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Importance of Proper Fuel Pressure on a Fuel Injected Engine

Fuel pressure and volume are vitally important for efficient engine operation on fuel injected engines. If an engine is running rough, has an irregular idle, and a lack of power on acceleration, don’t dismiss the fuel system as a possible cause. Many times in which such a scenario is present, the fuel system isn’t suspect since it’s getting fuel pressure and running.

The powertrain control module (PCM) that makes the proper computations and controls the amount of time or duration for the injector pulse requires a predetermined amount of fuel to exit the injector. If for any reason the fuel pressure is low or the volume is less than adequate, the PCM must do its best to adjust the duration of the injector pulse.

Lack of proper fuel pressure causes problems with acceleration due to insufficient fuel to keep up with the demand for power as indicated to the PCM by the throttle position sensor.

On older fuel injected engines, the injectors fired simultaneously and if one injector failed, the remainder of injectors usually compensated for one or two failed injectors. Late model fuel injected systems use sequential fuel injection which fires the injectors separately and can’t cover up a fouled injector. A misfire will occur, simulating a fouled spark plug and the PCM will set a code of P030X for a misfire. The X will be replaced with the number of the cylinder affected.

Fuel calibration curves preset in the powertrain control module provide the best power and fuel economy. It has the capability to use adaptive fuel control strategies that allow it to adjust the fuel trim for variances in fuel pressure and altitude to maintain the correct fuel ratio.

The PCM has limited capability, however. Should a fuel filter become blocked, a fuel pressure regulator failure occurs or a defective fuel pump will adversely affect performance across the board.

Any of the above failures can cause the fuel ratio to become too lean, resulting in a misfire.

Causes of Low Fuel Pressure

  • Clogged fuel filter
  • Ruptured fuel pressure regulator
  • Failed fuel injector
  • Varnished fuel injector
  • Fuel pump failure
  • Wiring problems or loose or corroded connector
  • Failed PCM

Diagnosis

Check engine codes for a misfire code indicating the affected cylinder. Place a spark plug tester between the spark plug and wire on the affected cylinder and start the engine. If the plug is firing, the problem is the fuel injector or an internal mechanical condition.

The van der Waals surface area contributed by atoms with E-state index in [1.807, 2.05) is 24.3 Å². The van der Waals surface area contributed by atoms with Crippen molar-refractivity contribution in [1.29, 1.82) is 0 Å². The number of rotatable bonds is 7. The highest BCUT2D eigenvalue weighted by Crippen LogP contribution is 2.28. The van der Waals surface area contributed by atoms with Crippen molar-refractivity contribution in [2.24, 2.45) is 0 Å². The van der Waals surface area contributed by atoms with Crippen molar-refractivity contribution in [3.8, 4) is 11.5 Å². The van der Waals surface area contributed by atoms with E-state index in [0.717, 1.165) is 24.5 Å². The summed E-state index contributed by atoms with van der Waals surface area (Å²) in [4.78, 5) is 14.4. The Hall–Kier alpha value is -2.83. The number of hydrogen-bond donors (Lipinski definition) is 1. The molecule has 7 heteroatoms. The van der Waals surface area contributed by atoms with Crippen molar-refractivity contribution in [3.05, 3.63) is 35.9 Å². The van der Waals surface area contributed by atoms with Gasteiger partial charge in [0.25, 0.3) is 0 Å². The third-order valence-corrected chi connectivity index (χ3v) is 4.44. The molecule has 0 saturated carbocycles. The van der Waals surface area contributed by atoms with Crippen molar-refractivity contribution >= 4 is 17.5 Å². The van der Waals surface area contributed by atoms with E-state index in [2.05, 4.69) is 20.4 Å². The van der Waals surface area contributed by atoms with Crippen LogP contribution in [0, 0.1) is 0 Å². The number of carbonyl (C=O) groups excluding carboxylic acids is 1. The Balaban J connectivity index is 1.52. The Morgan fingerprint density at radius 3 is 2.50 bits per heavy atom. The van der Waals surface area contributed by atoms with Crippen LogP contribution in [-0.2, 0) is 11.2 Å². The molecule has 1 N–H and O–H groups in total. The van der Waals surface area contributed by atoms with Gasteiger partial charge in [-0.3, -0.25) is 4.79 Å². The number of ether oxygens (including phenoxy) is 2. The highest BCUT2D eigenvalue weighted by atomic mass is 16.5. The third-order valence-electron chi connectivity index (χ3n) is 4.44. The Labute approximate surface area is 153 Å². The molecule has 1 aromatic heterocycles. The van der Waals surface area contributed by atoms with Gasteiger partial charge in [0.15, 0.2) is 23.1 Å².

Remove the spark tester and place the wire on the plug. With the engine off and the key in the accessory position, pull the injector connector and use a voltmeter to check for constant power on one terminal. If power is present, the injector is faulty.

Start the engine and use a long screwdriver with the handle held to your ear and the other end on the injector. Use extreme caution to avoid moving engine parts. If the injector clicks regularly, it’s clogged and needs to be cleaned. No noise indicates a failure.

  • If there is no code but the engine runs irregular, check the fuel pressure regulator at the end of the fuel rail by pulling the vacuum hose off. If there is a fuel smell or fuel in the vacuum line, the regulator has failed.
     
  • If the regulator is good, place a fuel pressure gauge on the test port on the fuel rail. Turn the key on and note the reading on the fuel pressure gauge. It should be exactly within one PSI of that noted in the service manual. It should also hold the pressure for at least 5 minutes without falling. If the pressure drops quickly, a leaky injector is at fault. If the pressure fails to rise to the required pressure, the fuel pump is at fault.
     
  • Start the engine and monitor the pressure reading. Raise the engine rpm and watch for a drop in pressure. If the pressure drops, the fuel filter is clogged or the fuel pump is failing to produce sufficient volume. Replace the fuel filter and retest.

Methods of Reducing Fuel Pressure Problems

  • Never allow the fuel level to drop past 1/8th of a tank, uncovering the fuel pump cooled by the fuel. This promotes overheating and premature failure.
     
  • Replace the fuel filter every 30,000 miles.

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